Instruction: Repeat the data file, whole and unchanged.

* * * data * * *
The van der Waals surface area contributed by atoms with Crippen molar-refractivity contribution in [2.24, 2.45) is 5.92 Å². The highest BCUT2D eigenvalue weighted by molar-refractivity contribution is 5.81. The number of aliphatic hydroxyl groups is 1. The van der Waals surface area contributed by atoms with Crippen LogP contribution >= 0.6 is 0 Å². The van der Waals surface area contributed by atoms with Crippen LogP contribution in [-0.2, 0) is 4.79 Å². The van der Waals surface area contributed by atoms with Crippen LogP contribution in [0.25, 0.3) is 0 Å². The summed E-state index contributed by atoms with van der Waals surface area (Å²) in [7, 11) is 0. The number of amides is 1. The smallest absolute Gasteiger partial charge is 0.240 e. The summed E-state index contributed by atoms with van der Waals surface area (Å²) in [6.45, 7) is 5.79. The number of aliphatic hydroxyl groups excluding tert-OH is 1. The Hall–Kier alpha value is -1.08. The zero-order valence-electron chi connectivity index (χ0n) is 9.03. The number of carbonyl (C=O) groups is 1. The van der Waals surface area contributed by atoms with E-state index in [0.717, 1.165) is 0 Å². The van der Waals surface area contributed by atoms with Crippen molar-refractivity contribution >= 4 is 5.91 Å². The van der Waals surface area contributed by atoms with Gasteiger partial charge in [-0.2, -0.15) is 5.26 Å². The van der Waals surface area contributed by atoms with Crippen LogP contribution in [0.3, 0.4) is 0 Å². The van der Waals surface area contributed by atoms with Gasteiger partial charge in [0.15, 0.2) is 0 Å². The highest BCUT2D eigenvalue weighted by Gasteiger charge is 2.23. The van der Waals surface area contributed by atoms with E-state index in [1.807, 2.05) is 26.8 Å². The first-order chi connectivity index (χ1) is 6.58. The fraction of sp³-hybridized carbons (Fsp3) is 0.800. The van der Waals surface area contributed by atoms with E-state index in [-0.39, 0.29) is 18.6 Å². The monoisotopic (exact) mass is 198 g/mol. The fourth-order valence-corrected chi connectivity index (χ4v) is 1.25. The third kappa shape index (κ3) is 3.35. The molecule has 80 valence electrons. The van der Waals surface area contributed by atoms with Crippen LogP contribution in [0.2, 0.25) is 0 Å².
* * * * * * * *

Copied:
The van der Waals surface area contributed by atoms with Crippen molar-refractivity contribution in [2.24, 2.45) is 5.92 Å². The highest BCUT2D eigenvalue weighted by molar-refractivity contribution is 5.81. The number of aliphatic hydroxyl groups is 1. The van der Waals surface area contributed by atoms with Crippen LogP contribution >= 0.6 is 0 Å². The van der Waals surface area contributed by atoms with Crippen LogP contribution in [-0.2, 0) is 4.79 Å². The van der Waals surface area contributed by atoms with Crippen LogP contribution in [0.25, 0.3) is 0 Å². The summed E-state index contributed by atoms with van der Waals surface area (Å²) in [7, 11) is 0. The number of amides is 1. The smallest absolute Gasteiger partial charge is 0.240 e. The summed E-state index contributed by atoms with van der Waals surface area (Å²) in [6.45, 7) is 5.79. The number of aliphatic hydroxyl groups excluding tert-OH is 1. The Hall–Kier alpha value is -1.08. The zero-order valence-electron chi connectivity index (χ0n) is 9.03. The number of carbonyl (C=O) groups is 1. The van der Waals surface area contributed by atoms with E-state index in [0.717, 1.165) is 0 Å². The van der Waals surface area contributed by atoms with Crippen molar-refractivity contribution >= 4 is 5.91 Å². The van der Waals surface area contributed by atoms with Gasteiger partial charge in [-0.2, -0.15) is 5.26 Å². The van der Waals surface area contributed by atoms with Crippen LogP contribution in [0.3, 0.4) is 0 Å². The van der Waals surface area contributed by atoms with Gasteiger partial charge in [0.15, 0.2) is 0 Å². The highest BCUT2D eigenvalue weighted by Gasteiger charge is 2.23. The van der Waals surface area contributed by atoms with E-state index in [1.807, 2.05) is 26.8 Å². The first-order chi connectivity index (χ1) is 6.58. The fraction of sp³-hybridized carbons (Fsp3) is 0.800. The van der Waals surface area contributed by atoms with E-state index in [-0.39, 0.29) is 18.6 Å². The monoisotopic (exact) mass is 198 g/mol. The fourth-order valence-corrected chi connectivity index (χ4v) is 1.25. The third kappa shape index (κ3) is 3.35. The molecule has 80 valence electrons. The van der Waals surface area contributed by atoms with Crippen LogP contribution in [0.2, 0.25) is 0 Å².